Each child was given a bear (each with a special name) at the beginning of the process, and it was explained to the three- and four-year-olds that their bears were sick and needed the help of a nurse and doctor. It’s hoped that the exercise will be repeated at other venues and that the community’s children will learn to lose their fear of doctors, nurses, and hospitals.
Cummins again: “Nursing students showed the children what the medical instruments did and the children began checking out their bears; they looked down the bears’ throats with flashlights and tongue depressors, checked heart rate and listened to lungs with a stethoscope, learned how to check blood pressure and temperature, and weighed their bears.”
It’s not known to what extent that children from different social groups fear medical practitioners and procedures.
ACCORDING TO Arab News, the Charlottesville, Virginia-based CFA Institute will soon be offering a curriculum that includes “Islamic Finance.” The Institute has offices around the globe and promotes transparency, fairness, and ethical standards in the financial industry.
For religious reasons, Islamic societies traditionally forbid practices that are common in Western economies: the taking of interest on loans or the creation of money as interest-bearing debt, as practiced daily by commercial banks and central banks like the Bank of England in the UK or the Federal Reserve here in the United States.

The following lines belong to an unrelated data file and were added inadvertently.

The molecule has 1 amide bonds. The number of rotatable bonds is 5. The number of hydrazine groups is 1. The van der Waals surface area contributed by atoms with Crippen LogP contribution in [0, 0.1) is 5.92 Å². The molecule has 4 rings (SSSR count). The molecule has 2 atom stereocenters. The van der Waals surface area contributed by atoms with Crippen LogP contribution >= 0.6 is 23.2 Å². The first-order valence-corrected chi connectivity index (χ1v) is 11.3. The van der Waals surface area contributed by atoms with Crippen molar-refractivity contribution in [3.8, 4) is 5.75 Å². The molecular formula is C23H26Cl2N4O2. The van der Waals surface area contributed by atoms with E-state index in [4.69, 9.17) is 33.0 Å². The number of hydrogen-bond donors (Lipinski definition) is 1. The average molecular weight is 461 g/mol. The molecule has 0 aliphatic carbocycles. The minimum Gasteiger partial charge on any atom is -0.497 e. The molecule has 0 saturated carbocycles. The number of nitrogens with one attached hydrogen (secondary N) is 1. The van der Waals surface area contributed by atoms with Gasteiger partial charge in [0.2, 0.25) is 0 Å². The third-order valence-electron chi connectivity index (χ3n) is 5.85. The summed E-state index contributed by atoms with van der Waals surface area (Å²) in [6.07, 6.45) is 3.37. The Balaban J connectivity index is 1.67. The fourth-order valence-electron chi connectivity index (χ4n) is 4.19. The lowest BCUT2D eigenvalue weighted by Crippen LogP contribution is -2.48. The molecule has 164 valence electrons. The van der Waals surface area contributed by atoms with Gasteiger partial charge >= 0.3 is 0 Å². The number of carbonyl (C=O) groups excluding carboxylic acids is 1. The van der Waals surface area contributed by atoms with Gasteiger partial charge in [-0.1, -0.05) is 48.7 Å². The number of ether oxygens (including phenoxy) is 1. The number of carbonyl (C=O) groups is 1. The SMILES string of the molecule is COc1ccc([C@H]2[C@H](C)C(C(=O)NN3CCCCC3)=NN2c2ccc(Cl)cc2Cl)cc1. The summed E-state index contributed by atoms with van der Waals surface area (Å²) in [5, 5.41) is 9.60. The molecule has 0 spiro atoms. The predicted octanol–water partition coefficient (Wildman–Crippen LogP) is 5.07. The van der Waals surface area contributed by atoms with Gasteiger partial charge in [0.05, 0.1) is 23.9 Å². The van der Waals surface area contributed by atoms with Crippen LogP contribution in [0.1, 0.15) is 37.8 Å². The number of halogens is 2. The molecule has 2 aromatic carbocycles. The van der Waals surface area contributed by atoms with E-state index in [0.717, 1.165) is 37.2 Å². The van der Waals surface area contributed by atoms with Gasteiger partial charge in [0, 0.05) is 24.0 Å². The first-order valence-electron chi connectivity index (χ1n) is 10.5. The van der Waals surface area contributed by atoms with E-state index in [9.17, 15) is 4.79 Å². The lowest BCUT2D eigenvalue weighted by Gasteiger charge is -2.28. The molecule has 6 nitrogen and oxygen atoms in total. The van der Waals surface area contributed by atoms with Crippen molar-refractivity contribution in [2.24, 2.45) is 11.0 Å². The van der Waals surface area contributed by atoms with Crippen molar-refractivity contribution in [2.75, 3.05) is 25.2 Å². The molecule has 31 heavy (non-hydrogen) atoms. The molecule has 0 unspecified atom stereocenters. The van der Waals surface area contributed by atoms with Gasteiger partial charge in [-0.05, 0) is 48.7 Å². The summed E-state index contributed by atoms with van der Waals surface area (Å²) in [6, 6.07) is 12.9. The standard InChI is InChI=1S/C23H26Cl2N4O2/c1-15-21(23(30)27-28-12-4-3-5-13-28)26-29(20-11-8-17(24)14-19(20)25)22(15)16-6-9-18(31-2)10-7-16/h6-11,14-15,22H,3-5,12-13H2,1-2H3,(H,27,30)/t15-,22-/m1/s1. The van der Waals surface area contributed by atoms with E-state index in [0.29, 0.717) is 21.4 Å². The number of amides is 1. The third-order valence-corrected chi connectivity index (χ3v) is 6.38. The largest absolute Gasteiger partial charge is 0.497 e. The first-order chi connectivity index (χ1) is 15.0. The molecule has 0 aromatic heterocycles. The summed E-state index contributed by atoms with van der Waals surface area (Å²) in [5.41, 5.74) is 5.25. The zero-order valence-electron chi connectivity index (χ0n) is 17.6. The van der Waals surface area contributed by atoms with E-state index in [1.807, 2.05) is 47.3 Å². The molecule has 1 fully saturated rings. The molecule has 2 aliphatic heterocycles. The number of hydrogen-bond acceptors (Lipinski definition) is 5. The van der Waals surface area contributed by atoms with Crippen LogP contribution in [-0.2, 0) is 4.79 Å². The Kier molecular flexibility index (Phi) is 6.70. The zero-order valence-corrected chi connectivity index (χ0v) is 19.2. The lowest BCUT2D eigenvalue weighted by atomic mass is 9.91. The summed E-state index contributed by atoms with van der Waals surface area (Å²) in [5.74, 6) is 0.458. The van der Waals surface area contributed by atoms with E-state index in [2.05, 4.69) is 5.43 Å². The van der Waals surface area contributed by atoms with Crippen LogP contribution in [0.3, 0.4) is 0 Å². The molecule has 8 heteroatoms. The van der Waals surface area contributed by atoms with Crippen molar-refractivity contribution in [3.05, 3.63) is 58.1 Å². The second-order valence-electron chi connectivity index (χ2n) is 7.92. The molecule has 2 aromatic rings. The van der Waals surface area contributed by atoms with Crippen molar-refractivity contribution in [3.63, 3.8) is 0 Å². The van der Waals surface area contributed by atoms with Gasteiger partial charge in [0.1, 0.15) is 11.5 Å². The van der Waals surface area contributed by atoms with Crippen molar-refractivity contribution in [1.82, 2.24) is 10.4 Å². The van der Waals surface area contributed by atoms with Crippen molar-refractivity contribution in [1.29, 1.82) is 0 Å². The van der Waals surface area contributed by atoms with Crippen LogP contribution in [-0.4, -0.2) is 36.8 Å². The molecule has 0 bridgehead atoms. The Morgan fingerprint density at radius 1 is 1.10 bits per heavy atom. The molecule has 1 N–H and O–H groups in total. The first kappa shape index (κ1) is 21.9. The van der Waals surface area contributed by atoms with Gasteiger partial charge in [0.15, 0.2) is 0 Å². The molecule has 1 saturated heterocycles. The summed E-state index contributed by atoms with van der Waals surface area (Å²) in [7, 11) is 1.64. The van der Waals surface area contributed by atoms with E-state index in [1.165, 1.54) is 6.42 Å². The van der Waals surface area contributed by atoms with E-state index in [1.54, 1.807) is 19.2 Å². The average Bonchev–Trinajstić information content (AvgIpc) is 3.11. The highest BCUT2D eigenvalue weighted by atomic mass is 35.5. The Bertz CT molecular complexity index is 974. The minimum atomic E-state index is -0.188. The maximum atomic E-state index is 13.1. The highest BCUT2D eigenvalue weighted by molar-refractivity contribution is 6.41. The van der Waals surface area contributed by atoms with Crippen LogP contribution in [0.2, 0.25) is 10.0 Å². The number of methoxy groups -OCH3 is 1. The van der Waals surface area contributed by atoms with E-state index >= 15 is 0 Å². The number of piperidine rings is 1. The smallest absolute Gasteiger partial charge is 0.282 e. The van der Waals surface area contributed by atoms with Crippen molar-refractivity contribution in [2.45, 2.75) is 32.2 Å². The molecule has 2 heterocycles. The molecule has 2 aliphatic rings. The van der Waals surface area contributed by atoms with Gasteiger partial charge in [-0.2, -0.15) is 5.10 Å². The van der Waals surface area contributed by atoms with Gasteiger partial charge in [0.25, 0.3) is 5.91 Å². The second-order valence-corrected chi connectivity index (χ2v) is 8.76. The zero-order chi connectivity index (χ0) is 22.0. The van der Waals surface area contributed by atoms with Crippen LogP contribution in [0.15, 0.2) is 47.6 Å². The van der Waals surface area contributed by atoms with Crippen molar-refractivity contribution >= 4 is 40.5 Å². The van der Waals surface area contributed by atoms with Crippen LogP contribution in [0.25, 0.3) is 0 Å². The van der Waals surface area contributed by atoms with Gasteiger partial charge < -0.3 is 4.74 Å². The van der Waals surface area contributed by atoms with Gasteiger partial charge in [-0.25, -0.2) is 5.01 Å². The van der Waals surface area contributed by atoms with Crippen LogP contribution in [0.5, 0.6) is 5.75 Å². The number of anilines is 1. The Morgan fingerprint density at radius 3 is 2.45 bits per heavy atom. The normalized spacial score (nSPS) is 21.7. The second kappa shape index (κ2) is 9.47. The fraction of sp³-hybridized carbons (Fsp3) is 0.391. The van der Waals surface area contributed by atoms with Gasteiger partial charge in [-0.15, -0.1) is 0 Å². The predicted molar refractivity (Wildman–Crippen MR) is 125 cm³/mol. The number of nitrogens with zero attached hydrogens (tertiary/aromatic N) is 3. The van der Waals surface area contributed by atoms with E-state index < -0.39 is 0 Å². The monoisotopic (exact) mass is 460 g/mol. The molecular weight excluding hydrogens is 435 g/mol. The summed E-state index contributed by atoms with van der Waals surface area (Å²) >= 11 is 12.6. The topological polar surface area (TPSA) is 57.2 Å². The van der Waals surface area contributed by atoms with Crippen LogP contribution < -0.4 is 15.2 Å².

The Charlottesville Police Department, after a “grace period” to account for the two big snowstorms we’ve had recently, say that they have now “gotten tough” on businesses and homeowners who have not “removed snow from public sidewalks” under their domain — and have even issued summons for noncompliance.
It’s technically illegal to fail to remove snow on the sidewalks in front of your home once twelve hours have passed since the snow stopped falling — even though those sidewalks don’t belong to you.
Charlottesville’s Lieutenant Gary Pleasants states that most people complied once “warned.”
Police Chief Tim Longo said in January that ordinance wasn’t enforceable because the city of Charlottesville itself hadn’t cleared its walkways. At the time, even Chief Longo hadn’t shoveled his challenging sidewalk — though he now has.